Parental Kidnapping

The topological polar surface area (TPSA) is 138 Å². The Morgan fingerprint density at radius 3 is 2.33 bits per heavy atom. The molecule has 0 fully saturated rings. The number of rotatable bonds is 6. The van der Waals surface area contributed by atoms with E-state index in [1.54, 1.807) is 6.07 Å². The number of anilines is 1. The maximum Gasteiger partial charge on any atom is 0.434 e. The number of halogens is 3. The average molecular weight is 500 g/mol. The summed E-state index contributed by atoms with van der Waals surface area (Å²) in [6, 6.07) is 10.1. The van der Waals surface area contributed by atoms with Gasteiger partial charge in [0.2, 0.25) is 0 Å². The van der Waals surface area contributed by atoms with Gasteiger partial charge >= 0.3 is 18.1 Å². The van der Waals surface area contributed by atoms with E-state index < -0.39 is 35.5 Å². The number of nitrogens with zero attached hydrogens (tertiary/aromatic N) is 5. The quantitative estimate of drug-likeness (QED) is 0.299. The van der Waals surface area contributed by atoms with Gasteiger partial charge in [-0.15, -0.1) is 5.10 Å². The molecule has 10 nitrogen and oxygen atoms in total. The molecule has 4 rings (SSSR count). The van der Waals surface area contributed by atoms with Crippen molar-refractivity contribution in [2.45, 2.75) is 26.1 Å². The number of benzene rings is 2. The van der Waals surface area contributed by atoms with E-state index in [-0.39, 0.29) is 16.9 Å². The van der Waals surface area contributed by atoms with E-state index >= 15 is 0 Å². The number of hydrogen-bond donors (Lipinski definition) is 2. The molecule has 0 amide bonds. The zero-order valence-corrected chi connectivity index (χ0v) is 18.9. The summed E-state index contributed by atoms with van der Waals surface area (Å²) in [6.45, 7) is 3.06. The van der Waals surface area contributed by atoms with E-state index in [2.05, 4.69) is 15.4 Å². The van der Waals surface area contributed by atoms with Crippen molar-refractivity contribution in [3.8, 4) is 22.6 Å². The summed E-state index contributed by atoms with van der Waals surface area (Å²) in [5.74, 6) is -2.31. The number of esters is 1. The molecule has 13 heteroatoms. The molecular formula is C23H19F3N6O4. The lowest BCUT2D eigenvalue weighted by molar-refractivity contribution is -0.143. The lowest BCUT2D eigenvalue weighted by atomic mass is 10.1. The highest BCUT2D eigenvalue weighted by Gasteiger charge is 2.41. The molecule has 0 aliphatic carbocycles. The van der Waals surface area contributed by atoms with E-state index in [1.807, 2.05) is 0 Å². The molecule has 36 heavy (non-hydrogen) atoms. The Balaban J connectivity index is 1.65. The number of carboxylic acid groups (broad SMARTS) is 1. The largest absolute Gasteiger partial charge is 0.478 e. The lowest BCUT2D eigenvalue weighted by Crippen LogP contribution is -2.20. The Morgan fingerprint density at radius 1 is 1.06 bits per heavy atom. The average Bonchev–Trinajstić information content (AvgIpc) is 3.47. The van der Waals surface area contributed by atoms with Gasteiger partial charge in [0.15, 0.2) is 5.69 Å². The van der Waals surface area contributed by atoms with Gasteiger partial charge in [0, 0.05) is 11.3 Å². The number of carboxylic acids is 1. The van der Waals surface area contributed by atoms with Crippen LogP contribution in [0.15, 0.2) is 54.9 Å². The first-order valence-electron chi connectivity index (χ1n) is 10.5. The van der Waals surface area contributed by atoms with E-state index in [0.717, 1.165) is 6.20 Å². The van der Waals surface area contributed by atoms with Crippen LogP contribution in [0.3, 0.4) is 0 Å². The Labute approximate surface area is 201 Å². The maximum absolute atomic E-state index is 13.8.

PARENTAL KIDNAPING (ARCHIVED--08/25/82) I S S U E B R I E F NUMBER IB77117 AUTHOR: McCoy, M e r e d i t h A m e r i c a n Law D i v i s i o n T H E L I B R A R Y OF C O N G R E S S CONGRESSIONAL RESEARCH SERVICE MAJOR I S S U E S S Y S T E M D A T E O R I G I N A T E D 11/14/77 D A T E U P D A T E D 08/25/82 F O R A D D I T I O N A L I N F O R M A T I O N C A L L 287-5700 0128 CRS- 1 ISSUE DEFINITION Parental kidnaping may be defined as the act of one parent taking, stealing, abducting, kidnaping, decoying, detaining, or enticing a child away from the other parent or guardian who has lawful custody, or control over the child. This act may occur either prior to a custody determination in a sther spouse. The eivorce a c t ~ o n9r after custody has been awardee to t n e spouse who either has lost custody already, or fears that such loss of custody is imminent, simply transports the child to another jurisdiction. There is no question that the Child caught i n the middle of such a protracted struggle can suffer deleterious consequences. Child-snatching cases are increasing rapidly in the United States to perhaps 25,000 to 100,000 a year, Sut presently there are no Federal remedies available. BACKGROUND AND POLICY ANALYSIS Federal Statute The Federal Kidnaping Act, 1 8 U.S.C. 1201, explicitly exempts parents from it3 sanctions. This Act, also known as the Lindbergh Act, was adopted originally by Congress i n 1932, and made it an offense to knowingly transport i n interstate or foreign commerce a person who had been kidnaped for ransom or reward, and was amended in 1934 to extend its application to the transport of persons kidnaped for any reason, not just for ransom or reward. At the same time, Congress provided for the parent exemption. The sparse legislative history on this issue shows that the parent exemption was inserted very deliberately. The original 1 9 3 2 law made it a n offense to transport in interstate or foreign commerce any person who had been Unlawfully seized, kidnaped, etc., by any means and held for ransom, reward, or any other unlawful purpose. Rep. L.C. Dyer proposed to amend the bill to delete the words "or any other unlawful purpose" for the reason that unless the w o r d s a w e r e deleted, parental kidnaping would be included, and "there is not anybody who would want to send a parent to the penitentiary for taking possession of his or her own Child, even though the order of the court was violated and it was a technical kidnaping." (See entry in Congressional Record, June 1 7 , 1932, i n REPORTS.) In 1934 the Lindbergh Act was amended by an Act of May 1 8 , 1 9 3 4 , to apply to the knowing transport of persons kidnaped not only for reward or ransom, but for any reason except, specifically, parental kidnaping. The committee report on the bill, as amended (H.Rept. 1457, 73d Congress, 2d session (1934)), did not explain the purpose o f the parental kidnaping provision, merely stating that "this amendment will extend Federal jurisdiction under the act to persons who have been kidnaped and held, not only for reward, but for any other reason, except that a kidnaping by a parent of his child is specifically exempted." The foregoing is an encapsulation of the legislative history of the Federal Kidnaping Act, particularly as it pertains to the parent exemption provided by the 1934 amendment. The history, such as it i s , reflects the desire of Congress to explicitly exclude parents from the criminal sanctions of the law. This exemption was recognized in Miller v. United States, 123 F.2d 715, 716 (8th Cir. 1941), aff'd. 1 3 8 F.2d 258 (8th Cir. 1943), where the CRS- 2 1877117 U P D A T E - O ~ / ~ ~ / ~ C o u r t o f A p p e a l s s t a t e d I' t h e r e c o r d s o f the domestic r e l a t i o n s courts throughout t h e Nation a r e r e p l e t e with i n s t a n c e s where, when domestic d i f f i c u l t y a r i s e s , p a r e n t s , because of a f f e c t i o n f o r t h e i r C h i l d r e n , i n v e i g l e o r s p i r i t them away. I n absence of t h e e x c e p t i o n , such person might s u f f e r I t may t h e c o n d e m n a t i o n o f t h e s t a t u t e if i n t e r s t a t e commerce w e r e i n v o l v e d . c a s e s when the b e t h a t C o n g r e s s was p r i m a - r i l y c o n c e r n e d w i t h t h i s c l a s s o f e x c e p t i o n was f r a m e d . " T.?e I s s u e Secause of the potential Parental kidnaping i s a problem, but not j u s t psychological s c a r r i n g of t h e people ~ n v o l v e d . In t h e p a s t , t h e S t a t e courts c o u l d n o t c o p e W i t h t h e d e m a n d s f o r r e d r e s s b y t h e ? a r e n t f r o m whom t h e c h i l d i s t a k e n f o r s e v e r a l r e a s o n s : (1) many S t a t e s d i d n o t h a v e l a w s o n t h e b o o k s a v a i i a b l s t o c o v e r t h e s i t u a t i o n ; ( 2 ) t h e S t a t e w h e r e t h e c h i l d was t a k e n d i d n o r h a v e t o r e c o g n i z e t h e c u s t o d y d e c r s e of :he f i r s = Stace and could award i t s own c u s t o d y d e c r e e a s i t saw f i t ; a n d ( 3 ) the laws that existed then Often proved unenforceable. P r e s e n t l y , t h e F e d e r a l c o u r t s o f f e r no h e l p to the b e r e f t parent because t h e Federal Kidnaping Act contains a specific exemption f o r p a r e n t a l kidnaping. Many S t a t e s , however, a r e now e q u i p p e d w i t h a n e n t i r e Spectrum of r a n g i n g from t h e s t a t u t e s , a p p l i c a b l e o r i n a p p l i c a b l e , a s t h e c a s e may b e , b a s i c k i d n a p i n g s t a t u t e , which sometimes i n c o r p o r a t e s t h e o f f e n s e i n t o t h e d e f i n i t i o n a l s e c t i o n of " r e s t r a i n t , " t o p r o h i b i t i o n s a g a i n s t c h i l d stealing, t o s t a t u t e s providing f o r t h e imposition of c r i m i n a l p e n a l t i e s f o r v i o l a t i o n of o r i n t e r f e r e n c e w i t h l a w f u l custody o r d e r s . A s u b s t a n t i a l number of S t a t e s have enacted l e g i s l a t i o n t o d e a l with t h i s problem, t h e most common Although there approach being t h e use of a custodial interference s t a t u t e . i s o f t e n no v i o l a t i o n of a c u s t o d i a l i n t e r f e r e n c e s t a t u t e where a p a r e n t absconds with t h e c h i l d i n a n t i c i p a t i o n of an adverse custody decree, s t a t u t o r y p r o v i s i o n s p r o h i b i t i n g r e l a t e d o f f e n s e s s u c h as c h i l d s n a t c h i n g , f a l s e i m p r i s o n m e n t o r u n l a w f u l r e s t r a i n t may a p p l y . I n a few jurisdictions, parents are specifically exempted from t h e a p p l i c a t i o n of the statutes prohibiting kidnaping o r related offenses. Where t h e r e i s n o a p p l i c a b l e s t a t u t e a t a l l r t h e S t a t e s , t h e C o U r t ~ ,a n d t h e p a r e n t s a r e l e f t w i t h o u t a l e g a l remedy. i s a l s o one of t h e problems The f a c t t h a t S t a t e laws v a r y s o w i d e l y s u r r o u n d i n g t h i s i s s u e , e x a c e r b a t e d by t h e f a c t t h a t e v e n w h e r e two S t a t e s a p p r o a c h t h e s i t u a t i o n i n a s i m i l a r f a s h i o n , t h e p e n a l t i e s may d i f f e r . For e x a m p l e , c u s t o d i a l i n t e r f e r e n c e may b e a " C l a s s D l t o r " C l a s s E w f e l o n y i n o n e S t a t e and a g r o s s misdemeanor i n a n o t h e r S t a t e . The i m p o r t a n c e o f this d i s t i n c t i o n l i e s i n t h e u s e of the various statutes t o invoke Federal extradition and Federal f u g i t i v e felon provisions. For example, both the U n i f o r m C r i m i n a l E x t r a d i t i o n A c t ( S e c t i o n 2 ) a n d F e d e r a l l a w , 1 8 U.S.C. 3 1 8 2 , speak i n terms of " t r e a s o n , f e l o n y o r o t h e r crimew a s p r o v i d i n g grounds f o r extradition. A l t h o u g h t h e c a s e s s u g g e s t t h a t m i s d e m e a n o r c h a r g e s may f o r m t h e basis f o r e x t r a d i t i o n , s e e e . g . , G l o v e r v. State, 257 Ark. 241, 515 S.W.2d 6 4 1 ( 1 9 7 4 ) ; a n d G r a h a m v . S t a t e , 2 3 1 G a . 8 2 0 , 2 0 4 S . ~ . 2 d 6 3 0 (1974), s o m e S t a t e s may b e m o r e i n c l i n e d t o u t i l i z e extradition in felony cases. Most o f t h e c h i l d s t e a l i n g s t a t u t e s a p p l y o n l y t o c h i l d r e n under a c e r t a i n age, r e s u l t i n g i n a l e g a l gap i f t h e abducted c h i l d i s an older adolescent. A n o t h e r c o m p l i c a t i n g f a c t o r i s t h e h e s i t a n c y of t h e Supreme C o u r t t o a p p l y t h e F u l l F a i t h and Credit Clause t o custody decrees. The F u l l ~ a i t h a n d provides Credit Clause, found i n A r t i c l e I V , Section 1 of t h e Constitution, CRS- 3 IB77117 ~~D~~~-08/25/ in part that "Full faith and credit shall b e given in each state to the public acts, records and judicial proceedings of every other state." However, this clause has been construed to require a State to recognize only final orders of the courts of other States, and custody orders are not considered final orders, being nearly always subject to modification in the interest of the child's welfare. The few Supreme Court decisions even touching on the subject of parental kidnaping turn on the full faith and credit issue. In Halvey v. Halvey, 3 3 0 U.S. 510 (1947), which involved a cnstoey baztle over the abduction of a Justice child by the father from Florida to New York, he Court, through Mr. Douglas, "declared to do as little as possible," and held that since the decree was modifiable in Florida, it also couid be modified i n New York, stating that "a judgment has no constitutional claims to a more conclusive or final effect in the state of the former than it has in the state where May v. (i958).) In rendered." (See also Kovacs v. Brewer, 356 U.S. 6 0 4 Anderson, 345 U.S. 528 (1353), t h e Court aealt with the extent of recognition required to be given a custody decree rendered by another State without personal jurisdiction over the defendant mother. The majority opinion, sidestepping the full faith and credit issue, held that parental custody was a personal right that could not be taken without personam jurisdiction over the parent. The Supreme Court's most recent effort was Ford v. Ford, 371 U.S. 1 8 7 (1962), in which a Virginia dismissal of a custody case pursuant to a parental agreement was held not binding on a South Carolina court, where one of the parents sought to modify the agreement. There are a number of proposed solutions to the problem of parental kidnaping, but they are all limited or inadequate in some way, either legally or practicably. One method, involving neither the passage of new legislation nor movement by the Federal Government into an area traditionally left to the States, i s for the State courts to apply the "clean handsw doctrine to any person appearing before them seeking to obtain custody over a child. This common law doctrine would preclude anyone from obtaining a custody decree from a court if that person has gained control of the child in violation of a custody order issued in another State. The obvious limitation to this method is its unenforceability. As long a s it is i n the judge's discretion whether to grant jurisdiction, there will be some use of that discretion, resulting in the denial of certain protection for the custodial parent. A second means of combating the problem i s for States to give full faith and credit to sister States' custody decrees. Although Congress has enacted a law requiring such recognition in certain circumstances, basic policy questions a r e still left unresolved, such as the desirability of non-modifiable custody decrees, which would conflict with the doctrine t h e Supreme Court in the aforementioned cases that asserted by non-modifiability may not be in the best interests of the child because there is always a possibility of changed circumstances. This law also represents further Federal intrusion upon matters traditionally left to the States. A third solution, already enacted in 4 7 States, is adoption of the Uniform Child Custody Jurisdiction Act. (Texas has passed an equivalent statute; however, it is not identical to the UCCJA.) This uniform law, adopted by over four-fifths of the States, provides under Section 8 of the Act, that one who has abducted a child from another State or has indulged in other reprehensible conduct is precluded from obtaining an order modifying the extant custody order from another State, thus embodying the "clean handsw CRS- 4 doctrine. The operational difficulty of this provision i s that the c o u r t may decline to exercise jurisdiction only if it is "just and proper under the circumstances," and therefore, the court is still permitted a wide r a n g e of discretion under a vague and ambiguous standard. Although such discretion may be necessary due to the nature of the interest involved, vagueness and ambiguity d o not serve the purpose of uniform application of the Act. Section 1 3 of the Act makes mandatory the recognition and enforcement by a sister State of .a custody decree of a foreign court which had assumed jurisdiction under the provisions of the Act or has issued it under standards similar thereto, in effect, declaring that full faith and credit will be given to a valid out-of-srate decree a s long a s the requirements of notice and opportunity to be heard are met. This Act particularly speeded up. Latitude and and contains goes a long way towards achieving a workable solution, since its acceptance and recognition rate by the States has However, i t contains provisions allowing for a great d e a l of flexiSility, thus, at times making it less than fully effective n o criminal sanctions to be applied to the parents. A fourth possible solution i s to amend the Federal Kidnaping Act by either eliminating the exemption that now exists for parents or inserting a provision making parental kidnaping a separate offense. The consitutionality of the existing statute i s well established a s coming under the power of Congress to regulate interstate commerce. T h e statute creates a presumption o f transporting in interstate or foreign commerce where 24 hours after he the abductor fails to release the kidnap victim within shall have been unlawfully seized, confined, inveigled, decoyed, k i d n a p e d , abducted, o r carried away (18 U.S.C. 1201(b)). Any legislation that merely repeals the parental exemption may lead to anomalous results. If the child i s taken from a parent with judicially awarded custody, the abducting parent might still be a b l e to gain lawful custody i n a non-UCCJA State through a modification of the a w a r d , while being charged with the Federal criminal offense of kidnaping. If there has been no court-awarded custody, application of the Lindbergh Act completely contravenes the general rule that in absence of a custody decree, such takings a r e not considered kidn'apings. Perkins, Criminal L a w , p. 1 8 1 (26 ed. 1969). Amending the Act to make parental kidnaping a separate offense d o e s not leave the statute open-ended, and allows the framers to define the offense a s narrowly or broadly a s desired, according to the prevailing policy. Although a number of conflicting policies surrounded the enactment of Federal legislation a widespread belief existed that the issue n e e d e d . t o b e addressed by the country's lawmakers because of the potential damage to the mental and emotional well-being of anyone involved i n a kidnaping incident. Parental kidnaping interferes with the custodial rights of the parents, infringes upon the personal liberty of the child, and obstructs the administration by the courts of lawfully ordered custody decrees. Abduction by a parent inflicts emotional trauma on the other parent a s does kidnaping by a third party, and t h e gravity of the offense i s reflected i n those State statutes prohibiting child -stealing and interference with custody. In most instances violation of either type of statute is a felony, unless there are extenuating circumstances, such as returning the child or never leaving the State. An excellent example of a State law governing child-snatching is North Carolina General Statutes Sec. 14-320-1. This section specifically CRS- 5 1 ~ 7 7 1 1 7 UPDATE-08/25/82 states that anyone who transports, or causes to be transported, a child under the age of sixteen outside the boundaries of North Carolina with the intent to violate a custody order issued by a North Carolina court shall be guilty of a felony. Such crime is punishable by imprisonment for not more than three years. The statute also stipulates that keeping a child outside of North C a r o l i n a - i n violation of a custody order for an excess of 72 hours is prima facie evidence of an intent to violate that order. On Dec. 1 3 , 1980, in the final hours of the 96th Congress, the House of 3406, a S i l l to Representatives concurrad iz '3e S + n a t e t s amendnents to 3 . 8 . provide for Medicare coverage of pneumococcal vaccine. One of these amendments, attached as sections 6 to 1 0 of the bill, was the "Parent Kidnaping Prevention Act of 1980." This legislation, introduced earlier as S. 105 by Senator Wallop, mandates that full faith and credit be given to prior custody orders havlng jurisdiction under provisions of the Uniform Child Custody Jurisdiction Act. Enacted as P.L. 96-611, it also authorizes a State Court that meets speczfled condiclons t 3 modlfy a custody d e t e r m i n a t ~ c n of another State court Which no longer has, or has declined to exercise, jurisdiction. In addition, the Act amends title I V (Child Support and Establishment of Paternity) of the Social Security Act to include as a function of the Parent Locator Service the provision of information to authorized persons about any absent parent or child for the enforcement of a child custody determination or with regard to parental kidnaping. Finally, the Act expressly declares the congressional intent that 1 8 U.S.C. 1073 (The Fugitive Felon Act) apply to cases involving parental kidnaping and interstate or international flight to avoid prosecution under applicable State felony statutes. This section will have the effect of allowing the FBI to help apprehend parental abductors by giving Federal l a w enforcement authorities the power to investigate child stealing cases. For example, where a child has been taken from one State to another, the first State may apply to a United States attorney's office for a Federal fugitive felon warrant. The Act took effect on July 1 , 1981. With respect to applying the Fugitive Felon Act to state felony parental kidnaping cases, a question has been raised a s to whether the Department of Justice is properly complying with the expression of c o n g r e s s i ~ n a l intent. Under Justice Department guidelines, "independent credible information establishing that the child is in physical danger or is being seriously abused or seriously neglectedff i s required before intervention will be authorized in parental kidnaping cases. On Oct. 2 1 , 1981, Senator Wallop introduced S. 1759, which would require elimination of any such guidelines and would prohibit otherwise limiting the application of 1 8 U.S.C. 1073 to State felony parental kidnaping cases in a manner that might frustrate congressional intent as expresses in the Parental Kidnaping Prevention Act of 1980. With respect to proposed criminal sanctions, the conventional justifications for maintenance of the status quo in the Federal area appear to dominate, since the criminal sanctions of the original bill, S. 1 0 5 , were not adopted a s part of P.L. 96-611. S. 105 would have amended 1 8 U.S.C. 1201 to make interstate child snatching by parents and others a Federal criminal offense. This provision was not enacted on the theory that Federal criminal sanctions may not act a s a deterrent to a determined parent anymore than a comparable state statute. ~ r o m the perspective of law enforcement authorities, the maintenance of familial peace through enforcement of CRS- 6 c r i m i n a l p r o h i b i t i o n s may b e b e s t l e f t t o t h e S t a t e s , w h i c h h a v e g r e a t e r more i m m e d i a t e a c c e s s t o t h e n e e d e d f a c t s . and LEGISLATION S. 1759 (Cranston and Wallop) 1980 (P.L. 96-611) by Amends t h e P a r e n t a l K i d n a p p i n g P r e v e n t i o n A c t o f 1 0 7 3 , t h e F u g i t i v e F e l o n Act, a p p l i e s to a d d i n g a d e c l a r a t i o n t h a t 1 8 U.S.2. a l l S t a t e f e l o n y p a r e n t a l k i d n a p i n g c a s e s w i t h o u t r e s t r i c t i o n a n d i n c h e same manner a s t o a l l o t h e r s t a t e f e l o n y c a s e s . In addition, the Justice Department s h a l l e l i m i n a t e a l l g u i d e l i n e s t h a t r e q u i r e i n f o r m a t i o n that the c h i l d i s i n physical danger o r i s neglected, corroboration o r p r i o r approval, o r o t h e r w i s e l i m i t t h e a p p l i c a t i o n of s e c t i o n 1073 i n S t a t e felony parental kidnapping cases. H.R. 5019 (Hughes) Comparable t o S. 1759. HEARINGS U.S. Congress. House. C o m m i t t e e on t h e J u d i c i a r y . Subcommittee H e a r i n g s , 9 3 6 C o n g r e s s , 26 s e s s i o n , o n H.R. 4191 and H.R. 8722, amendments t o t h e F e d e r a l k i d n a p p i n g statute. W a s h i n g t o n , U.S. Govt. P r i n t . O f f . , 1974. 1 1 7 p. H e a r i n g s h e l d Feb. 27 a n d Apr. 1 0 , 1 9 7 4 . on Crime. ----U.S. Parental kidnaping. H e a r i n g s , 9 6 t h C o n g r e s s , 2d s e s s i o n , 1290. J u n e 24, 1980. W a s h i n g t o n , U.S. Govt. P r i n t . on H . R . Off., 1980. Congress. Senate. Committee on t h e J u d i c i a r y . Subcommittee o n L a b o r a n d Human R e s o u r c e s . S u b c o m m i t t e e on C h i l d a n d . H u m a n D e v e l o p m e n t . Joint hearings, 9 6 t h C o n g r e s s , 26 s e s s i o n , on t h e P a r e n t a l K i d n a p p i n g P r e v e n t i o n A c t o f 1 9 7 9 , S. 1 0 5 . W a s h i n g t o n , U.S. G o v t . P r i n t . O f f . , 1 9 8 0 . Hearings held Jan. 30, 1979. on Criminal Justice./Committee U.S. Congress. Senate. C o m m i t t e e o n L a b o r a n d Human R e s o u r c e s . S u b c o m m i t t e e o n C h i l d a n d Human D e v e l o p m e n t . Hearings, 96th C o n g r e s s , 1st s e s s i o n , o n e x a m i n a t i o n of t h e p r o b l e m of "child snatching." W a s h i n g t o n , U.S. G o v t . P r i n t . O f f . , 1 9 7 9 . H e a r i n g s h e l d Apr. 1 7 , 1 9 7 9 . REPORTS A N D CONGRESSIONAL DOCUMENTS F e d e r a l K i d n a p i n g A c t amendment. Congressional record, v. 75, U.S. I n Remarks o f L.C.Dyer. p a r t 1 2 , June 17, 1932: 13296. Congress. House. Conference Committee, 1980. Domestic Violence Prevention and Services A c t . W a s h i n g t o n , U.S. Govt. P r i n t . O f f . , 1980. ( 9 6 t h C o n g r e s s , 2d s e s s i o n . House. R e p o r t n o . 9 6 - 1 4 0 1 ) S e e t i t l e 111. CRS- 7 U.S. IB77117 U P D A T E - O ~ / ~ ~ / Congress. House. Committee on the Judiciary. To amend the Kidnaping Act; report to accompany S. 2252. House. Report no. (73d Congress, 2d session 1934 1457, 73d Congress) . U.S. Congress. Senate. Committee on the Judiciary. To amend the Act forbidding the transportation of kidnapped persons in interstate commerce; report to accompany S. 2252. (73d Congress, 2d session 1934 . Senate. Beport 20. 534, 73d Congress! ADDITIONAL REFERENCE SOURCES Bodenheimer, Brigitte M., Jurisdiction Over Child Custody and Adopclon After Shaffer and Kulko, 12 University of Californ-a at Davls Law 4eview 229 (1979). ----- Interstate Custody: Initial Jurisdiction and Continuing Jurisdiction under the UCCJA, 1 4 Family Law Quarterly (1981). Kutun, Barry; and Roberta Fox, Closing the Custody Floodgate: Florida Adopts the Uniform chiid Custody Jurisdiction Act, 6 Florida State University Law Review 409 (1978): Martin, Kerri L., Federal Habeas Corpus in Child Custody Cases, 67 Virginia Law Review 1423 (1981). Moran, J., The Uniform Child Custody Jurisdiction Act: an analysis of its history, a prediction of its future. 84 Western Virginia Law Review 135 (1981). Note, Jurisdiction Guidelines in Matters of Child Custody: Kansas Adopts the Uniform Child Custody Jurisdiction Act, 27 Kansas Law Review 469 (1979). - Note, Parental Kidnapping Prevention Act of 1980 An Idea Whose Time Has Come, 2 Children's Legal Rights Journal 10 (1981). Note, Stemming the Proliferation of Parental Kidnapping: New York's Adoption of the Uniform child Custody Jurisdiction Act, 4 5 Brooklyn Law Review 8 9 (1979). Note, The Parental Kidnapping Prevention Act of 1 9 8 0 - An End to Child Snatching, 8 Journal of Legislation 357 (1981). Pettenati, Jeanne K., The Effect of the Parental Kidnapping Prevention Act of 1980 On Child Snatching, 1 7 New England Law Review 499 (1981). Shutter, Steven G., Parental Kidnapping Prevention Act - Panacea or Toothless Tiger? 5 5 Florida Bar Journal (1981). Young, W., Parental Child-Snatching Out of a No-man's of Law, 3 St. Mary's Law Journal 337 (1981). Land